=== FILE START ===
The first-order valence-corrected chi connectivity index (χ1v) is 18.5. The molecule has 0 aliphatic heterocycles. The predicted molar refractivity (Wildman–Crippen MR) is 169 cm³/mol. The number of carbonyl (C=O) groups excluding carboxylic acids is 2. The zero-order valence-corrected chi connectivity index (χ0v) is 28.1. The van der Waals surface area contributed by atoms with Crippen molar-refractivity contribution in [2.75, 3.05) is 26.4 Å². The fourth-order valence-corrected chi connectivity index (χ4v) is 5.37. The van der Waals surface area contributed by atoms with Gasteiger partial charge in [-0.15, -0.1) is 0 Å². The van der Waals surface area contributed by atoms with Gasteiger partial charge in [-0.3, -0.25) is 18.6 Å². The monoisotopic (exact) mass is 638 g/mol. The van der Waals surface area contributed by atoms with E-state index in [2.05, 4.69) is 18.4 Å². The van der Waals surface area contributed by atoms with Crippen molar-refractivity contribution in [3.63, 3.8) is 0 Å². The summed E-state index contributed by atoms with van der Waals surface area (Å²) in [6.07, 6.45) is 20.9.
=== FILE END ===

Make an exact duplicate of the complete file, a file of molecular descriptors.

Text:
The first-order valence-corrected chi connectivity index (χ1v) is 18.5. The molecule has 0 aliphatic heterocycles. The predicted molar refractivity (Wildman–Crippen MR) is 169 cm³/mol. The number of carbonyl (C=O) groups excluding carboxylic acids is 2. The zero-order valence-corrected chi connectivity index (χ0v) is 28.1. The van der Waals surface area contributed by atoms with Crippen molar-refractivity contribution in [2.75, 3.05) is 26.4 Å². The fourth-order valence-corrected chi connectivity index (χ4v) is 5.37. The van der Waals surface area contributed by atoms with Gasteiger partial charge in [-0.15, -0.1) is 0 Å². The van der Waals surface area contributed by atoms with Gasteiger partial charge in [-0.3, -0.25) is 18.6 Å². The monoisotopic (exact) mass is 638 g/mol. The van der Waals surface area contributed by atoms with E-state index in [2.05, 4.69) is 18.4 Å². The van der Waals surface area contributed by atoms with Crippen molar-refractivity contribution in [3.63, 3.8) is 0 Å². The summed E-state index contributed by atoms with van der Waals surface area (Å²) in [6.07, 6.45) is 20.9.